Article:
UNITED STATES DISTRICT COURT FOR THE DISTRICT OF COLUMBIA
May 4, 1966
Julius W. HOBSON, Patricia S. Rosemond, Samuel D. Graham, Grover C. Dye, and William L. Higgs, Plaintiffs,
Walter N. TOBRINER, John B. Duncan, and Brig. Gen. Charles M. Duke, all Commissioners of the District of Columbia, Board of Commissioners of the District of Columbia, the Board of Elections of the District of Columbia, Charles H. Mayer (Chairman), Ernest Schein and Dr. Robert Earl Martin, Members of the Board of Elections of the District of Columbia, and Lyndon B. Johnson, President of the United States, Defendants
The opinion of the court was delivered by: GASCH
GASCH, District Judge.
This case came before the Court on application for a three-judge court pursuant to 28 U.S.C. § 2282 and 28 U.S.C. § 2284. The complaint states that the plaintiffs are adult citizens and taxpayers of the United States and of the District of Columbia; three of the five plaintiffs represent that they are Negroes. The complaint further states that it is a class action brought to enjoin the enforcement of §§ 1-201 and 1-202 of the District of Columbia Code. These sections provide for the Presidential appointment of three Commissioners of the District of Columbia, one of whom must be an officer in the Corps of Engineers of the U.S. Army.
In this action, plaintiffs name as defendants the current Commissioners of the District of Columbia, the Board of Elections of the District of Columbia, the individual members thereof, and Lyndon B. Johnson, President of the United States. According to the complaint, plaintiffs allege that §§ 1-201 and 1-202 of the District of Columbia Code are unconstitutional and violate the Fifth, Ninth, Tenth, Fifteenth, and Nineteenth Amendments. In addition to their prayer for a three-judge court, plaintiffs seek: to enjoin any action by the defendants pursuant to the alleged unconstitutional provisions; an ordering of at large elections; a declaration that the above-mentioned sections of the D.C. Code are unconstitutional; and a designation of an interim Board of Commissioners for the District of Columbia until elections can be held.
As stated previously, the issue before the Court at this time relates solely to the convening of a three-judge court pursuant to a prayer in the complaint. An application for a three-judge court assumes that jurisdiction exists over the controversy, and if the Court concludes that there is an absence of jurisdiction, it possesses the power not only to deny the application, but also to dismiss the complaint. Lion Manufacturing Corp. v. Kennedy, 117 U.S.App.D.C. 367, 330 F.2d 833 (1964); Eastern States Petroleum Corp. v. Rogers, 108 U.S.App.D.C. 63, 280 F.2d 611, cert. denied 364 U.S. 891, 81 S. Ct. 222, 5 L. Ed. 2d 187 (1960).
A three-judge court is not required or authorized when the claim that a statute is unconstitutional is wholly insubstantial. Ex Parte Poresky, 290 U.S. 30, 54 S. Ct. 3, 78 L. Ed. 152 (1933); Bailey v. Patterson, 369 U.S. 31, 82 S. Ct. 549, 7 L. Ed. 2d 512 (1962); Currie, The Three-Judge District Court in Constitutional Litigation, 32 U.Chi.L.Rev. 122 (1964). Note, 77 Harv.L.Rev. 299, 307 (1963). Therefore, at this stage of the pleadings it is incumbent upon the Court to examine the claim of nonconstitutionality and determine whether such claim is insubstantial.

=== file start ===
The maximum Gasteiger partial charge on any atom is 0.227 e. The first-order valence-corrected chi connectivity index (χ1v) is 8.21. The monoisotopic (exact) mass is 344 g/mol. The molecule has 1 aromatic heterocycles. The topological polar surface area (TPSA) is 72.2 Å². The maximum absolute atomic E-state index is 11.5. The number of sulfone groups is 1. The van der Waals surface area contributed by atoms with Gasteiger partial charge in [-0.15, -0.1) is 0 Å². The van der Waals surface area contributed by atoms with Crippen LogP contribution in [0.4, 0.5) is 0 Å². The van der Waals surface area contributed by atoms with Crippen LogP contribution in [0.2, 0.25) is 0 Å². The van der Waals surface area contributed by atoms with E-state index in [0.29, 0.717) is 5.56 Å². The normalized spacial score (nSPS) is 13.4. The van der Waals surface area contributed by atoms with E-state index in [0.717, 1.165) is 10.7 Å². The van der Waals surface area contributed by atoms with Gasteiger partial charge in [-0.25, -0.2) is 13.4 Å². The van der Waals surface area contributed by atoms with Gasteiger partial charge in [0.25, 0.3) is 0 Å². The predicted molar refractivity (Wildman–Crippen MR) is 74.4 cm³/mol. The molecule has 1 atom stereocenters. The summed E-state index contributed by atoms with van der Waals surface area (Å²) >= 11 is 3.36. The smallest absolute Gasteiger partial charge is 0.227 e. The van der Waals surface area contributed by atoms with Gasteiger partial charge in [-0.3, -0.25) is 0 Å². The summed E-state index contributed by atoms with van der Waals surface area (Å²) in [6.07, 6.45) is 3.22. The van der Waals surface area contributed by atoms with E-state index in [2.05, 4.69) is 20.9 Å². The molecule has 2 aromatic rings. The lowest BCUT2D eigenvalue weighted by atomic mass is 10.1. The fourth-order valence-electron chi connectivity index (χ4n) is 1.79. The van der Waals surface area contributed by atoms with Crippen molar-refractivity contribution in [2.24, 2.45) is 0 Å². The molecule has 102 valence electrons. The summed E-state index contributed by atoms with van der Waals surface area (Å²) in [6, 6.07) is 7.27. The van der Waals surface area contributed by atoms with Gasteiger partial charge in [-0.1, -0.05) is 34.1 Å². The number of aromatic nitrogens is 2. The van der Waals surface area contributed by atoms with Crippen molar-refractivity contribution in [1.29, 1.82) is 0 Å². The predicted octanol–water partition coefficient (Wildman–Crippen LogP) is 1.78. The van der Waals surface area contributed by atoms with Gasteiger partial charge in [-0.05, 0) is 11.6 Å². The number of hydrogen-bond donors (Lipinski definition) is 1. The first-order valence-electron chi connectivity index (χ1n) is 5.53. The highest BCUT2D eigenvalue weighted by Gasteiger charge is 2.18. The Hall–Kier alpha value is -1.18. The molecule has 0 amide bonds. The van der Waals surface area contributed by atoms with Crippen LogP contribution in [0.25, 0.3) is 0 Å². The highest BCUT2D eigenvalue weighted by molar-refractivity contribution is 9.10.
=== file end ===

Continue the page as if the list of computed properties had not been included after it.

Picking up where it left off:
Article I, Section 8, Clause 17 of the Constitution provides:
"Congress shall have Power * * * To exercise exclusive Legislation in all Cases whatsoever, over such District (not exceeding ten Miles square) as may, by Cession of particular States, and the Acceptance of Congress, become the Seat of the Government of the United States, and to exercise like Authority over all Places purchased by the Consent of the Legislature of the State in which the Same shall be, for the Erection of Forts, Magazines, Arsenals, Dock-Yards, and other needful Buildings; * * *."
This provision of the Constitution was effectuated in 1788 and 1789 when Maryland and Virginia ceded territory to the Federal Government, and Congress, by acts which were approved on July 16, 1790, and March 3, 1791, established the District of Columbia. After the elections of 1800, the District of Columbia was proclaimed to be the national capital. On the first Monday of December, 1800, jurisdiction over the District was vested in the United States. United States v. Hammond, Fed.Cas.No.15,293 (1801). As to the effect upon the citizens of this vesting, Chief Justice Marshall stated:
"By the separation of the District of Columbia from the state of Maryland, complainant ceased to be a citizen of that state, his residence being in the city of Washington, at the time of that separation. "
In short, the effect of cession upon individuals was to terminate their state citizenship and the jurisdiction of the state governments over them. In a very early case, Chief Justice Marshall ruled that the District of Columbia was not a state within the meaning of the diversity-of-citizenship clause of Article III.
However, Congress has empowered the courts of the District of Columbia to take jurisdiction over non-Federal controversies between residents of the District and citizens of a state.
Although the District of Columbia is not regarded as a state for many purposes, it is clear that it is a part of the United States so as to afford the residents certain rights and privileges, such as trial by jury,
presentment by grand jury,
and the protections of due process of law.